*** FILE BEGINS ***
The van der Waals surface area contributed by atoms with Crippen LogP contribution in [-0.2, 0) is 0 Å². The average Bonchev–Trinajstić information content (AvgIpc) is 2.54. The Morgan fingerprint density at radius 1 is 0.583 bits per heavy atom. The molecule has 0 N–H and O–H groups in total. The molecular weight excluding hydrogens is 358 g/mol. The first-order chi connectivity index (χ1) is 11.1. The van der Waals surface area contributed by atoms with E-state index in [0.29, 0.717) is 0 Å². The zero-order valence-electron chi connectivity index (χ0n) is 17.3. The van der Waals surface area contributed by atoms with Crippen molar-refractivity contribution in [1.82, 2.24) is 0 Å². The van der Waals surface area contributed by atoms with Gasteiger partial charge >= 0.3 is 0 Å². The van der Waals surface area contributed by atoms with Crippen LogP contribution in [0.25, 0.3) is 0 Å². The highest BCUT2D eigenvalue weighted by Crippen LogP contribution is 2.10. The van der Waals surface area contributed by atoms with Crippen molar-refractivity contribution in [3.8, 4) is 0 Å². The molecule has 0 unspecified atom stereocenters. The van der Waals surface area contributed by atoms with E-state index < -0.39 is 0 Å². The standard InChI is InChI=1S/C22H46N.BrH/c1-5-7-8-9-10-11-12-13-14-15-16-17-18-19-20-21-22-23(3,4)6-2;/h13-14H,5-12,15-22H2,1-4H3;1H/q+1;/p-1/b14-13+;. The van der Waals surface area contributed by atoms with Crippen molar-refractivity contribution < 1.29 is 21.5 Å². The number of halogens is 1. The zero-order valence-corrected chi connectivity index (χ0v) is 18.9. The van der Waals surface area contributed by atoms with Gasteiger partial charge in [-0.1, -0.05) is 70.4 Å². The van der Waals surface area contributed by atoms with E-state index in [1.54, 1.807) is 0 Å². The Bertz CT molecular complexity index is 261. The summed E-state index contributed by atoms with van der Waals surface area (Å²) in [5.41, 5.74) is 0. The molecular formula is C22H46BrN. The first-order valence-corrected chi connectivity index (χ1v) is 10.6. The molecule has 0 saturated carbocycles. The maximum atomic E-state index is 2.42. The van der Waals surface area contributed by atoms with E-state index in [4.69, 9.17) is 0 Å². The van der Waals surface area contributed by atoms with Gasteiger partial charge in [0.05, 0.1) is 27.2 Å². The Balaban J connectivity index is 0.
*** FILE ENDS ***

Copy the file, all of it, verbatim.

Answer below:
The van der Waals surface area contributed by atoms with Crippen LogP contribution in [-0.2, 0) is 0 Å². The average Bonchev–Trinajstić information content (AvgIpc) is 2.54. The Morgan fingerprint density at radius 1 is 0.583 bits per heavy atom. The molecule has 0 N–H and O–H groups in total. The molecular weight excluding hydrogens is 358 g/mol. The first-order chi connectivity index (χ1) is 11.1. The van der Waals surface area contributed by atoms with E-state index in [0.29, 0.717) is 0 Å². The zero-order valence-electron chi connectivity index (χ0n) is 17.3. The van der Waals surface area contributed by atoms with Crippen molar-refractivity contribution in [1.82, 2.24) is 0 Å². The van der Waals surface area contributed by atoms with Gasteiger partial charge >= 0.3 is 0 Å². The van der Waals surface area contributed by atoms with Crippen LogP contribution in [0.25, 0.3) is 0 Å². The highest BCUT2D eigenvalue weighted by Crippen LogP contribution is 2.10. The van der Waals surface area contributed by atoms with Crippen molar-refractivity contribution in [3.8, 4) is 0 Å². The molecule has 0 unspecified atom stereocenters. The van der Waals surface area contributed by atoms with E-state index < -0.39 is 0 Å². The standard InChI is InChI=1S/C22H46N.BrH/c1-5-7-8-9-10-11-12-13-14-15-16-17-18-19-20-21-22-23(3,4)6-2;/h13-14H,5-12,15-22H2,1-4H3;1H/q+1;/p-1/b14-13+;. The van der Waals surface area contributed by atoms with Crippen molar-refractivity contribution < 1.29 is 21.5 Å². The number of halogens is 1. The zero-order valence-corrected chi connectivity index (χ0v) is 18.9. The van der Waals surface area contributed by atoms with Gasteiger partial charge in [-0.1, -0.05) is 70.4 Å². The van der Waals surface area contributed by atoms with E-state index in [1.54, 1.807) is 0 Å². The Bertz CT molecular complexity index is 261. The summed E-state index contributed by atoms with van der Waals surface area (Å²) in [5.41, 5.74) is 0. The molecular formula is C22H46BrN. The first-order valence-corrected chi connectivity index (χ1v) is 10.6. The molecule has 0 saturated carbocycles. The maximum atomic E-state index is 2.42. The van der Waals surface area contributed by atoms with E-state index in [4.69, 9.17) is 0 Å². The van der Waals surface area contributed by atoms with Gasteiger partial charge in [0.05, 0.1) is 27.2 Å². The Balaban J connectivity index is 0.